holding that provision excluding coverage for entrustment of motorized off-road recreational vehicle owned by insured and used away from the insured premises applied to accident resulting when insureds' daughter allowed friend to operate all-terrain vehicle on public street one block away from insureds' residence, even though entrustment itself occurred on premisesSummary of this case from Szczeklik v. Markel Int'l Ins. Co.
December 19, 1990.
Appeal from the Circuit Court, Escambia County, Jack Heflin, J.
Michael D. Hook, of Moore, Hill Westmoreland, P.A., Pensacola, for appellant.
Thurston A. Shell, of Shell, Fleming, Davis Menge, Pensacola, for appellees.
Allstate Insurance Company appeals a declaratory judgment determining that it is obligated to defend Jerry and Margaret Shofner in a suit for negligent entrustment of their all-terrain vehicle and to pay, up to the limits of coverage, any judgment against the Shofners arising from that suit. We hold that the insurance policy at issue excludes the alleged negligent entrustment from coverage and reverse. The material facts are as follows.
Neither party questions that Florida law recognizes a cause of action for negligent entrustment.
The Shofners are owners of an all-terrain motor vehicle designed principally for recreational use off public roads. Their daughter Shelley allowed her 15-year-old friend Amy Hammond to operate it on a public street a block from the Shofners' residence. The act of entrusting the vehicle to Amy occurred on the Shofners' premises, but it was contemplated that Amy would operate the vehicle off the premises on the public street. While operating the vehicle on the street, Amy collided with a parked car and sustained injuries. Amy and her mother filed suit against the Shofners alleging negligent entrustment of the vehicle to Amy. The Shofners demanded that Allstate defend the suit and pay any resulting judgment entered against them pursuant to their Allstate homeowner's policy. Allstate filed this declaratory judgment action seeking a declaration from the court that the insurance policy expressly excluded such coverage.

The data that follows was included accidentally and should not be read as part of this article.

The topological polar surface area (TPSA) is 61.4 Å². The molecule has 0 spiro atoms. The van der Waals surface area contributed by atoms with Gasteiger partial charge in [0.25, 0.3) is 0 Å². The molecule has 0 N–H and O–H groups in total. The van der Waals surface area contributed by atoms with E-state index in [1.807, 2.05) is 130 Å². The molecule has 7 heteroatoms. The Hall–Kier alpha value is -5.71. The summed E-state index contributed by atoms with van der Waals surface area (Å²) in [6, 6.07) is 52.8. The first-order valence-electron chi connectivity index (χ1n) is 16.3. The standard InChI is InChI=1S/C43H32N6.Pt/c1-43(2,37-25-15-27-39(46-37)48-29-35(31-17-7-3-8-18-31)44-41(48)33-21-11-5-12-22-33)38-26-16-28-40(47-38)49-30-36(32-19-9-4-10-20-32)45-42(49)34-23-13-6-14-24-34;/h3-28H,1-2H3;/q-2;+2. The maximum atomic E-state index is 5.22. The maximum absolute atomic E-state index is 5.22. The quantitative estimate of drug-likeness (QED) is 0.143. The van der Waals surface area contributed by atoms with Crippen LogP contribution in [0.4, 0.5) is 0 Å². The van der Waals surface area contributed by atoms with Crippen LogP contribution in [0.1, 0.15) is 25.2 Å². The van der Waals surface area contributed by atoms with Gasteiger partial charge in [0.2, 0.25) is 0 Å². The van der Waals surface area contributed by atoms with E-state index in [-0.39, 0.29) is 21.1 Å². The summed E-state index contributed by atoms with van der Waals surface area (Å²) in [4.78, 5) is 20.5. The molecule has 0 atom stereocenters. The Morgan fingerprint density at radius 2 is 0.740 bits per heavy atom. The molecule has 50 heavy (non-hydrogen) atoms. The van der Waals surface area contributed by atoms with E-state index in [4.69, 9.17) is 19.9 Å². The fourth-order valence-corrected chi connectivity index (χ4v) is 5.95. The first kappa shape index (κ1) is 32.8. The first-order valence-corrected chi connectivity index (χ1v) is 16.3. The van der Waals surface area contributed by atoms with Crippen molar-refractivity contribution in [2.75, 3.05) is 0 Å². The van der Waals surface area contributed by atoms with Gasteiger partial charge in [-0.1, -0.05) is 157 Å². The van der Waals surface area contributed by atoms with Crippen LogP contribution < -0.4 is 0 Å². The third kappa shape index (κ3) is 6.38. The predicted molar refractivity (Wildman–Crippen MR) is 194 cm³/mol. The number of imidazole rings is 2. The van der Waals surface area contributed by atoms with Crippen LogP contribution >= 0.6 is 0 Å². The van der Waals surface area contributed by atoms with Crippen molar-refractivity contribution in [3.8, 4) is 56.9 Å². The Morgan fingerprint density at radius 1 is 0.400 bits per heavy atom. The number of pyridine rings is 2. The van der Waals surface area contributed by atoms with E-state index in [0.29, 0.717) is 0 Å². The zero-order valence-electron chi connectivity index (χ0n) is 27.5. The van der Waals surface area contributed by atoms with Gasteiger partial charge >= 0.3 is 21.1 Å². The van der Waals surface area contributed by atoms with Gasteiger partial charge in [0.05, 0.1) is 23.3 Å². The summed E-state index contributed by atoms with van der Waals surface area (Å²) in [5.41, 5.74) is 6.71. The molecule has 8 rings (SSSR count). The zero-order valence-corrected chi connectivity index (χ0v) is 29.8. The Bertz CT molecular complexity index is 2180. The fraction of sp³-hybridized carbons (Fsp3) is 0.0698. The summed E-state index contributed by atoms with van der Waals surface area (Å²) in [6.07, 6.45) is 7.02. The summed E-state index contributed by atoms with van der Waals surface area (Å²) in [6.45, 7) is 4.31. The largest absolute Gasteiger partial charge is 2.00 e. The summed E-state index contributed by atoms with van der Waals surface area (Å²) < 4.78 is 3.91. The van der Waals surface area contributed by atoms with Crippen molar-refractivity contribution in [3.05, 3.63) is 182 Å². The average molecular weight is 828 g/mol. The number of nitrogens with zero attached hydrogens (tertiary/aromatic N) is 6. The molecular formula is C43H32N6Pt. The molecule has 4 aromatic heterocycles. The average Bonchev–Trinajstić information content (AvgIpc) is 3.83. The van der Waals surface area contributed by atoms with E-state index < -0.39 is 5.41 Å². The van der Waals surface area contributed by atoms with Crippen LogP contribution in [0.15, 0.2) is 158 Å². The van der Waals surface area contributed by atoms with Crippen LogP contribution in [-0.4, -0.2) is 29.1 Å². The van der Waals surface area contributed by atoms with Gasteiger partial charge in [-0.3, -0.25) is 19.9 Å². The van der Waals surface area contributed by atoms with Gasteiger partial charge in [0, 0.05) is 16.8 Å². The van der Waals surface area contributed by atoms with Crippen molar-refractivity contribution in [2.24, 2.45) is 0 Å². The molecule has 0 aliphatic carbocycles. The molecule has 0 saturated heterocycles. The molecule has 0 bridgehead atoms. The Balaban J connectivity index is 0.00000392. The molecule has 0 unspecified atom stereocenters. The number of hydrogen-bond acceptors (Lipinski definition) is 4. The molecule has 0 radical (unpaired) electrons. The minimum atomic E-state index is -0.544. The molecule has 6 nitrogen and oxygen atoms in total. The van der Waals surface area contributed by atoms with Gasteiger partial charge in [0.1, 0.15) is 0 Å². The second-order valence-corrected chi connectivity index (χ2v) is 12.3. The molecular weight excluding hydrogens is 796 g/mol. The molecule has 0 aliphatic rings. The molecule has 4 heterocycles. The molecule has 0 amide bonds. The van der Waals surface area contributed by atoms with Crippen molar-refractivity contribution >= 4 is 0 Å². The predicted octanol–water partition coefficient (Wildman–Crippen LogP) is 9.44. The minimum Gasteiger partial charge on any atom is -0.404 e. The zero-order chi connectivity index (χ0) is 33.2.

Section II of the policy providing "Family Liability Protection" obligates Allstate to pay, up to the policy limits, "all sums arising from an accidental loss which an insured person becomes legally obligated to pay as damages because of bodily injury or property damage covered by this part of the policy." It likewise requires that, if the insureds are sued, Allstate "will provide a defense with counsel of our choice, even if the allegations are groundless, false or fraudulent." The policy then lists certain losses not covered under this section, including the following pertinent to the issues in this case:
Losses We Do Not Cover:
* * * * * *
5. We do not cover bodily injury or property damage arising out of the ownership, maintenance, use, occupancy, renting, loaning, entrusting, loading or unloading of any motorized land vehicle or trailer. However, this exclusion does not apply to:
* * * * * *